Nevada recently filed suit against Purdue Pharma, a drug company they blame for a large part of the opioid epidemic across the state and across the country – and they are not the only one. More and more states and cities are filing class action suits or filing separately and suing drug manufacturers for what many people find to be fraudulent practices that led to the over-prescription and overuse of addictive painkillers like OxyContin.
Nevada Attorney General Adam Laxalt said: “This is why we’re here. Prescription drugs are killing Nevadans. Purdue made misrepresentations that targeted doctors, patients, our elderly, our veterans, people with arthritis, back pain and migraines. Purdue’s misrepresentations caused people to believe that opioids could make their lives easier without the risk of addictions. Today’s lawsuit is another step in the path towards justice for victims of this epidemic.”
Purdue Pharma has not shied away from the lawsuit. Instead, they issued a statement indicating that they accepted some level of responsibility: “The prescription and illicit opioid abuse crisis is a multifaceted public health challenge, and as a manufacturer of prescription opioids, we have a responsibility to join the fight. At Purdue, we are committed to lead our industry in helping address our nation’s prescription and illicit opioid abuse crisis.”
Is the lawsuit warranted, or is it taking time, energy, and resources away from helping people who are currently living in crisis due to an active opioid addiction?
Who Is Right?
The problem is that both sides are correct to some degree.
It is true that the practice of advertising to the public about the supposed benefits of OxyContin use with little attention paid to the risks associated with abuse (e.g., addiction, overdose) and “incentivizing” and/or harassing physicians to encourage them to prescribe the drug with little emphasis on the risks was damaging. These practices contributed significantly to the widespread prescription of these drugs, which in turn led to the normalizing of painkiller use and abuse. To this day, some states still hand out more opioid prescriptions each year than there are residents in the state, and that is due in large part to the marketing practices of the drug companies that are primarily focused on profit over people.
It is also true that with a clearer understanding of the depth and breadth of the problem, some drug manufacturers have stepped up to take part in addressing the issue. Some have sponsored, all or in part, some of the drug takeback initiatives across the country designed to give people a safe place to drop off addictive drugs that are unwanted and unused. Others have settled in court by offering settlements with some cities and states in the form of free naloxone dispensed as needed to local police departments.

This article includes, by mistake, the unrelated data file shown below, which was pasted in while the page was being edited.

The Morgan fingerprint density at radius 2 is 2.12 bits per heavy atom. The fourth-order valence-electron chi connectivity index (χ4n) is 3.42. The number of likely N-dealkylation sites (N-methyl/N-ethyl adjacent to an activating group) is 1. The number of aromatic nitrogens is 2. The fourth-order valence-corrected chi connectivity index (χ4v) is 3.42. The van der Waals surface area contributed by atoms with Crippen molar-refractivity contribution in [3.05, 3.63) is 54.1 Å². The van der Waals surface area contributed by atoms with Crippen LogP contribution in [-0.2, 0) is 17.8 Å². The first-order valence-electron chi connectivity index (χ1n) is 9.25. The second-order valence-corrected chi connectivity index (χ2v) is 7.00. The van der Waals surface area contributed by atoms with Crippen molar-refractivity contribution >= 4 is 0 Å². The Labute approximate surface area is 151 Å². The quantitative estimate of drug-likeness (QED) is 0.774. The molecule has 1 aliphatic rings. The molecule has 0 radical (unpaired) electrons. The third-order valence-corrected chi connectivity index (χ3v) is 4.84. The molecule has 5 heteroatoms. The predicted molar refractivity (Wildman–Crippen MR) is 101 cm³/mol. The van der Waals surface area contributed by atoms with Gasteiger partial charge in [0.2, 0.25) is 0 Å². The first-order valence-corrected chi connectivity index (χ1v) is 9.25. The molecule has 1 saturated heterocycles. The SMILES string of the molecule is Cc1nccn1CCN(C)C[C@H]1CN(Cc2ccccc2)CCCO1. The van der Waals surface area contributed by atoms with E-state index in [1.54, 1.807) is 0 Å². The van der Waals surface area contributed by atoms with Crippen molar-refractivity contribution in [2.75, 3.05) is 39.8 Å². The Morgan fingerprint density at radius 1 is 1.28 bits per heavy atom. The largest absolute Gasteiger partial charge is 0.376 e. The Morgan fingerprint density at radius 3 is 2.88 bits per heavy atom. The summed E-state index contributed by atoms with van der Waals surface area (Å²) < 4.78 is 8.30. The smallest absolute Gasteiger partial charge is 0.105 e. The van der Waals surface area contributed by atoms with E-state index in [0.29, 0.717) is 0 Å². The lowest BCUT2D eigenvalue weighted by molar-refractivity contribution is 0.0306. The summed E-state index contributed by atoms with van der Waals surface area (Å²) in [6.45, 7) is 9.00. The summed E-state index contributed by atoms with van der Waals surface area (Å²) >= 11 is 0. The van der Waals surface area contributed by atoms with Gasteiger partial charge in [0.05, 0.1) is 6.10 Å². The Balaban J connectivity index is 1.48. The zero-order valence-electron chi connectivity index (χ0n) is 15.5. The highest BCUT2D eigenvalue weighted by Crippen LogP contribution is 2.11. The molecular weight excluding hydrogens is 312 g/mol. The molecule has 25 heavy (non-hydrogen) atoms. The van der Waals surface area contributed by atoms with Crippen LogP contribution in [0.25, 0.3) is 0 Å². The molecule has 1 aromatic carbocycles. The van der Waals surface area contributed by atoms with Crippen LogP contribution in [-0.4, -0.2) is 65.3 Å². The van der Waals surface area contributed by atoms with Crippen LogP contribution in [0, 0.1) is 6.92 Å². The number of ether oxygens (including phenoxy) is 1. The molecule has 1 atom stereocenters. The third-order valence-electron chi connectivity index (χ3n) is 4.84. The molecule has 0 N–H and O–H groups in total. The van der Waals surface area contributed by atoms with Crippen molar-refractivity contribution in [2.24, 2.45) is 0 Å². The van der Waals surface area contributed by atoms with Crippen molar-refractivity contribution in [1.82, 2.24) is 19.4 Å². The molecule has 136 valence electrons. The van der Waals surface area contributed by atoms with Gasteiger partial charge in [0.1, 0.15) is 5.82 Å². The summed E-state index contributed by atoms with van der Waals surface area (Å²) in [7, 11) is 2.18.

A Growing Fight
In Ohio, multiple states are banding together to demand that big drug companies take responsibility and pay for the consequences of the opioid epidemic. Similarly, other states across the nation and some cities have brought cases against different pharmaceutical companies in order to get financial support in fighting the high rates of medical care, court costs, and other societal expenses associated with rampant drug addiction and overdose.
Even though many people currently living with an opioid addiction are using heroin, most report that their opiate addiction started in a doctor’s office with a prescription for painkillers. An attempt to manage pain through medication ultimately meant taking too high of a dose of an addictive substance for too long and developing both a physical and psychological dependence on the drug in the process.
Though many people overdose while still taking painkillers and managing chronic pain, even more ultimately find that their addiction outgrows their ability to legally keep getting the number of painkillers they need. As a result, they turn to heroin use and abuse, and change the tenor or tone of their addiction to one that often includes the use of needles and a street drug that has the likelihood of being tainted with deadly substances.
If your loved one is struggling with an opiate addiction, your family is not alone. Tens of thousands of other families are similarly in crisis and working their way toward treatment that will help them heal. Are you ready to take the next step and find the drug rehab that is right for you?